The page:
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differences in component cables (1 Viewer)

allan espinoza

Stunt Coordinator
Jul 1, 2002
is there really that much of a noticable difference between cables? im refering to monster cables n2 injected dialectric insulator cables oppose to non injected cables. can you really notice that much of a difference or even if its not a monster cable compared to some other component cable? im really curious if its just the name that sells or if its really worth those high end cables because the price range between them is a lot like the m series. please do not respond using big technical terms as im am still quite a newby but i am learning, thank you.

oh yea one more thing, ive notice that with hdmi-dvi cables some say just hdmi-dvi and others say to dvi-d, what is dvi-d? thanks


Second Unit
Feb 4, 2004
Monster Cable is decent stuff but it's very overpriced for what you get. The better component cables are made from high quality RG6 and terminated with connectors that are rated for 75ohm. A good example of this type of cable is sold by Blue Jean Cable. Here is a good site that explains some of the differences between different Canare cables and their appropriate uses is in the following link. This site is mainly a how-to for making your own cables but it's a good learning tool and will point you in the right direction.

HDMI-DVI cables have an HDMI connector on one end and DVI-D on the other. A DVI-D cable is the same connector on both ends. There are single-link and dual-link DVI-D available but most current AV equipment is single-link. Dual-link still work but there is no reason to pay extra for it. Both HDMI and DVI usage completely depends on your AV equipment. For example: I own a Zenith 520 STB with a DVI output, I also own an HDTivo STB with an HDMI output...my TV has a DVI input. So to use the HDtivo with my TV I needed an HDMI-DVI cable. To use my Zenith STB I needed a single-link DVI-D cable.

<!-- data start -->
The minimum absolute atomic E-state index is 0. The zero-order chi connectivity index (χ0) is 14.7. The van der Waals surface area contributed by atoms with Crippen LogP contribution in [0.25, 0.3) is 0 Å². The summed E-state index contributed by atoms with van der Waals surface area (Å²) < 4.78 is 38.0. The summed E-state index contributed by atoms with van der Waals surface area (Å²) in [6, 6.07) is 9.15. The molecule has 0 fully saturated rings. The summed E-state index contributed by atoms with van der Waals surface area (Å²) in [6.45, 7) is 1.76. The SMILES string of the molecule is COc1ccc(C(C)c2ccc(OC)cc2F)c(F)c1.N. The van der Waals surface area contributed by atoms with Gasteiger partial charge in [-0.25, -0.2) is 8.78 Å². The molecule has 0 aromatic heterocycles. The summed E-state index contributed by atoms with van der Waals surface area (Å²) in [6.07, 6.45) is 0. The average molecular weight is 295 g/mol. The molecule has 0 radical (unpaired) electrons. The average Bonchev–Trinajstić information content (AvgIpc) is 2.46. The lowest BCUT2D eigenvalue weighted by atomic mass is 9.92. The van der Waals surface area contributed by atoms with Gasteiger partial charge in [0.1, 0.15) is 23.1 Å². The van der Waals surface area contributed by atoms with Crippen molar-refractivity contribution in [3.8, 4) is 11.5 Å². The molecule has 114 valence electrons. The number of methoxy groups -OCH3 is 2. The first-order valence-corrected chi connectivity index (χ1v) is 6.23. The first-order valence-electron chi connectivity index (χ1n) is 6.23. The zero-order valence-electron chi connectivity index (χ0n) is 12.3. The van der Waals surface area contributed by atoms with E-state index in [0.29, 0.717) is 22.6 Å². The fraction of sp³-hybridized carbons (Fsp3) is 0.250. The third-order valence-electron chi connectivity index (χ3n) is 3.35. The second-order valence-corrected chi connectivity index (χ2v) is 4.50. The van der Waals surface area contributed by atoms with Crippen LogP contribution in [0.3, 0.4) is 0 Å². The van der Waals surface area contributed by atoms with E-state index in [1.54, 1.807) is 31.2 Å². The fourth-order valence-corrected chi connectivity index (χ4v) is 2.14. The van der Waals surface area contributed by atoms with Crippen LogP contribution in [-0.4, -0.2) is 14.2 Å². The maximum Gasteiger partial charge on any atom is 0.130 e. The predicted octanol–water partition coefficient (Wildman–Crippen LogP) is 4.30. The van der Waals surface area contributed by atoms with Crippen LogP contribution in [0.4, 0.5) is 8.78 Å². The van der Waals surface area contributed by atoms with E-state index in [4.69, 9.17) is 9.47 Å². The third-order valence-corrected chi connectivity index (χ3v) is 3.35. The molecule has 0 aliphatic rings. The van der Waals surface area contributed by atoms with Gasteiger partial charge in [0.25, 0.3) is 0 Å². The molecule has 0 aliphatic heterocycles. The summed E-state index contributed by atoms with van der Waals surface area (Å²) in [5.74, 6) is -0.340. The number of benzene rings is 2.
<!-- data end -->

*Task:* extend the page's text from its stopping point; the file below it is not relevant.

Does that help???

Chu Gai

Senior HTF Member
Jun 29, 2001
Often manufacturers will use terms that those less knowledgeable will perceive as being unique or cutting edge. For example I can describe something as 'is manufactured using a proprietary technique to exacting tolerances. Our blend of heat-setting, thermoplastic resin is made to a controlled molecular weight and incorporates inorganic materials for durability and superior strength'. Translated this means the stuff we sell is made by someone who won't tell us exactly how they do it because they don't want anyone else to make it the same way. By the way, I've just desribed a plastic lawn chair. Sounds high tech though, doesn't it?

N2 injection simply means they blow nitrogen through the material surrounding the copper center conductor(s). This is done by virtually everyone for many reasons some of which have to do with flexibility, being better able to control the impedance of the final product, lower capacitance, etc.

The video cable you buy has the responsibility of passing the video signal from say your DVD player to either your receiver or TV. In order to do that without noticeable degradation the following requirements are needed.
* it needs to be what's known as 75 ohms coaxial.
* it needs to be shielded.
* the center conductor needs to be copper, either stranded (far more flexible) or solid.
* the center conductor needs to be thick enough in order to not limit the bandwidth of the signal.

You'll find that RG59 type cable, which basically refers to the gauge of the center conductor, provides you with room, and I do mean room, to spare. It will allow you to pass any signal from your DVD without noticeable loss.

Monster does not do a good job of telling you much useful information regarding their cables. If you don't want to spend a lot, then ask for recommendations and I'm sure people will chime in with suggestions (triangle cables, the Dayton line over at PartsExpress, or KnuKonceptz are but a few). If you want to go custom because you need a 1.75 meter length or something, you'll find that BlueJeans, a forum sponsor, to provide a well made cable with excellent delivery times. Often appearance means something to people and if it does for you, then you should be prepared to spend accordingly. The same holds true for the connector as some like locking RCA's.

allan espinoza

Stunt Coordinator
Jul 1, 2002
wow thanks guys for the replys. i bought the monster hdmi-dvi 400 cause i had heard that it was a good cable to use but being that i am a newby i am mostly familiar with a small portion of manufacturers so i can agree that i am gulible to what they have to offer, but i soon hope to change that. what i usually do is just look up reviews on what the cable has and base my decision of that.

Bob McElfresh

Senior HTF Member
May 22, 1999

No problem. We like newbies.

Here are some simple facts:

- Movie studios do not use Monster
- Production studios do not use Monster
- Component cables are not all designed for HD video
- The best bang-for-the-buck HD video cables come from several small web sites that custom-build cables using studio-grade components.

Your best value is for something like a 6 ft cable for about $48. This will give you a picture that will rival the high-end Monster Z300CV cables that sell for about $200 a set. (Yes, all that price difference is retail-markup and marketing).

Hope this helps.

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